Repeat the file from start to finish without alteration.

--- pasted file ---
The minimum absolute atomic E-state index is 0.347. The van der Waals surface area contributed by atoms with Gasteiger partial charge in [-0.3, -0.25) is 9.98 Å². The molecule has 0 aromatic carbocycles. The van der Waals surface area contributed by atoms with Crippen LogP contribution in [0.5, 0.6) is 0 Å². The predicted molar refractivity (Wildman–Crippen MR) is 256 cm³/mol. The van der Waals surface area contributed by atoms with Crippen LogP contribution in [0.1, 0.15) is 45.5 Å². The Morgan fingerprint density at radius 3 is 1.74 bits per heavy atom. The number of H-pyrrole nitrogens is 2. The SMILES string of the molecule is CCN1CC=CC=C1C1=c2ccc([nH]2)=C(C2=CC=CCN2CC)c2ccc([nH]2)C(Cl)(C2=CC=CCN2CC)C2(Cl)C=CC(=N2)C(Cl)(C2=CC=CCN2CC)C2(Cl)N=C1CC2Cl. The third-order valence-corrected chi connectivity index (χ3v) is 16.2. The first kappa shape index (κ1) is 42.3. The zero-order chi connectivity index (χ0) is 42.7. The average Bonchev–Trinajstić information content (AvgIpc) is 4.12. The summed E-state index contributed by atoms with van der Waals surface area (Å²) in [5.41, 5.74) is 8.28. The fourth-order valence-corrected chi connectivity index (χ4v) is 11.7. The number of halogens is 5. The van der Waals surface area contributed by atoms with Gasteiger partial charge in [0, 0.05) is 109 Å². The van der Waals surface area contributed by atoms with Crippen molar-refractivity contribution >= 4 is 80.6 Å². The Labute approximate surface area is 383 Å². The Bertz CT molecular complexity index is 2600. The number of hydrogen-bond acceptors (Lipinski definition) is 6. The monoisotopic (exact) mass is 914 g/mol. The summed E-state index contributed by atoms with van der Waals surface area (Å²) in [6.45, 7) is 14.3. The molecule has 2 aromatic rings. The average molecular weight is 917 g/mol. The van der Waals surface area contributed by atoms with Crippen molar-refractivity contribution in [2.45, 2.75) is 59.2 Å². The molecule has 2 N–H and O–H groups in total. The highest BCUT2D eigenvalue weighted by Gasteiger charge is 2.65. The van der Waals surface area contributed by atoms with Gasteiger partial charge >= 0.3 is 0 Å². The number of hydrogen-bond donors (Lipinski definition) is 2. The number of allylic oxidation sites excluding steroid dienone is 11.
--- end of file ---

The minimum absolute atomic E-state index is 0.347. The van der Waals surface area contributed by atoms with Gasteiger partial charge in [-0.3, -0.25) is 9.98 Å². The molecule has 0 aromatic carbocycles. The van der Waals surface area contributed by atoms with Crippen LogP contribution in [0.5, 0.6) is 0 Å². The predicted molar refractivity (Wildman–Crippen MR) is 256 cm³/mol. The van der Waals surface area contributed by atoms with Crippen LogP contribution in [0.1, 0.15) is 45.5 Å². The Morgan fingerprint density at radius 3 is 1.74 bits per heavy atom. The number of H-pyrrole nitrogens is 2. The SMILES string of the molecule is CCN1CC=CC=C1C1=c2ccc([nH]2)=C(C2=CC=CCN2CC)c2ccc([nH]2)C(Cl)(C2=CC=CCN2CC)C2(Cl)C=CC(=N2)C(Cl)(C2=CC=CCN2CC)C2(Cl)N=C1CC2Cl. The third-order valence-corrected chi connectivity index (χ3v) is 16.2. The first kappa shape index (κ1) is 42.3. The zero-order chi connectivity index (χ0) is 42.7. The average Bonchev–Trinajstić information content (AvgIpc) is 4.12. The summed E-state index contributed by atoms with van der Waals surface area (Å²) in [5.41, 5.74) is 8.28. The fourth-order valence-corrected chi connectivity index (χ4v) is 11.7. The number of halogens is 5. The van der Waals surface area contributed by atoms with Gasteiger partial charge in [0, 0.05) is 109 Å². The van der Waals surface area contributed by atoms with Crippen molar-refractivity contribution >= 4 is 80.6 Å². The Labute approximate surface area is 383 Å². The Bertz CT molecular complexity index is 2600. The number of hydrogen-bond acceptors (Lipinski definition) is 6. The monoisotopic (exact) mass is 914 g/mol. The summed E-state index contributed by atoms with van der Waals surface area (Å²) in [6.45, 7) is 14.3. The molecule has 2 aromatic rings. The average molecular weight is 917 g/mol. The van der Waals surface area contributed by atoms with Crippen molar-refractivity contribution in [2.45, 2.75) is 59.2 Å². The molecule has 2 N–H and O–H groups in total. The highest BCUT2D eigenvalue weighted by Gasteiger charge is 2.65. The van der Waals surface area contributed by atoms with Gasteiger partial charge >= 0.3 is 0 Å². The number of hydrogen-bond donors (Lipinski definition) is 2. The number of allylic oxidation sites excluding steroid dienone is 11.